In an interview with the Standard, Roxanne Tahbaz strongly criticised Mr Johnson’s Government, and Foreign Secretary Liz Truss, for failing to secure the release of her father Morad, who has been detained in Iran for four years.
Morad, 66, was briefly released from Evin Prison in Tehran two weeks ago, at the same time as Mrs Zaghari-Ratcliffe and a third dual British-Iranian national Anoosheh Ashoori were allowed to return to the UK. But he was taken back to jail after 48 hours and has now been on hunger strike for nine days.
Now his daughter, a 35-year-old London based business development consultant, has pleaded with her father to start eating again, fearing his health will be quickly deteriorating. She also pleaded with the Government to let her know how they are planning to secure his release.
“It’s so shocking and devastating that nothing has been said apart from we are working on it,” she told The Standard. She said the Prime Minister had made no attempt to contact the family.
“What are you working on? Because they are still there,” she said. “How are you going to fix this?
“You almost feel you have been lied to…that trust feels quite broken.”
Asked what her message was for the Prime Minister, she said: “Get him home. They promised. We would love to be reunited. He was born here. He is British. There was no excuse to leave him behind.
“It was their job to protect him.”
She went on to describe the sense of anger she felt when she discovered, through the media, that her father would not be coming home on the same flight which brought the other two detainees back to RAF Brize Norton.
“They promised us results, they promised us our family back and there’s no word for how let down you could possibly feel,” she said.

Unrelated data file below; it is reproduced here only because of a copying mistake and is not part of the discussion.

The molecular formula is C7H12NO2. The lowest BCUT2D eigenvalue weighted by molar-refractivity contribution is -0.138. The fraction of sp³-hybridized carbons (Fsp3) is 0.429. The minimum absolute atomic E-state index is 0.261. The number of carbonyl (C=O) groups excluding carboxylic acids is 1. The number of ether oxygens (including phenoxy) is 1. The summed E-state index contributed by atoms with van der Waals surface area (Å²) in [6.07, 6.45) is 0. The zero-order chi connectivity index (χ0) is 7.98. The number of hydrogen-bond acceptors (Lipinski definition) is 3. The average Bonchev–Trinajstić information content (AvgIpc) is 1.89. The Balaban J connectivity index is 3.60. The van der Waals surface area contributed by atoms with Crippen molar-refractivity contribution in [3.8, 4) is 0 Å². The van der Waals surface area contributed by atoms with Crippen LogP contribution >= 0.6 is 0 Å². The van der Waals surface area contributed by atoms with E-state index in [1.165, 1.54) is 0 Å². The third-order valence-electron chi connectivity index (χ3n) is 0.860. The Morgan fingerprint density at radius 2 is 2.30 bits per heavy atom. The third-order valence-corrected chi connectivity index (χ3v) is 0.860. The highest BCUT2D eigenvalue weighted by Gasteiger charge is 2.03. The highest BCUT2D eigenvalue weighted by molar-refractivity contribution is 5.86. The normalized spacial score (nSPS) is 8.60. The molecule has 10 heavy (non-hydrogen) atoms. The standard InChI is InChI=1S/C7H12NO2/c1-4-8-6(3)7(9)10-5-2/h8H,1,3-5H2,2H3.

“That moment when we found out [that he wasn’t coming home], and we found out through the press, when I saw that article I just I remember feeling sick. I couldn’t do anything, the phone kept ringing, I couldn’t even bring myself to answer for anyone.
“I just was beside myself because how do you go from feeling okay, I might see him finally, okay, well, at least I get to talk to him and I’ll be able to ring whenever I want, to nothing. You almost wished you hadn’t believed he would be coming home. You almost wish you hadn’t got your hopes up only for them to be dashed and your heart broken into a 1000 pieces.”
She said her her two younger siblings are struggling as thier Vida, 61, also remains in Iran on a travel ban and unable to leave the country.
“Now the only thing keeping me going is that I hope that everything that we’ve decided to do since that day will actually yield some positive impact or results,” she said referring to her family’s decision to ignore Government advice to stay quiet. “I want the government to see this coverage and know they have to fix this because he never should have have been left behind.”
A spokesperson for the Foreign Office said: “We are urgently raising Morad’s case with the Iranian authorities. He must be allowed to return to his family’s home in Tehran immediately, as the Iranian government committed to doing.”
Mr Tahbaz was working as a conservationist with the Persian Wildlife Heritage Foundation in January 2018 when he was accused of spying by the Iranian authorities. He was jailed in 2019 and has been held in Tehran ever since.
Ms Tahbaz moved to London from New York 10 years ago after her father, who has US and Iranian citizenship but a British passport having been born in Hammersmith, recommended she should.
“He always saw London as home. He loved it here and would come to visit me all the time,” she said.
Asked where he might like to go on his return to the capital, she replied: “I think he would want to be anywhere where his family is but I know he has very fond memories of Richmond Park from when he was a boy…he loves nature and he loves the outdoors, so even if it was a picnic there.”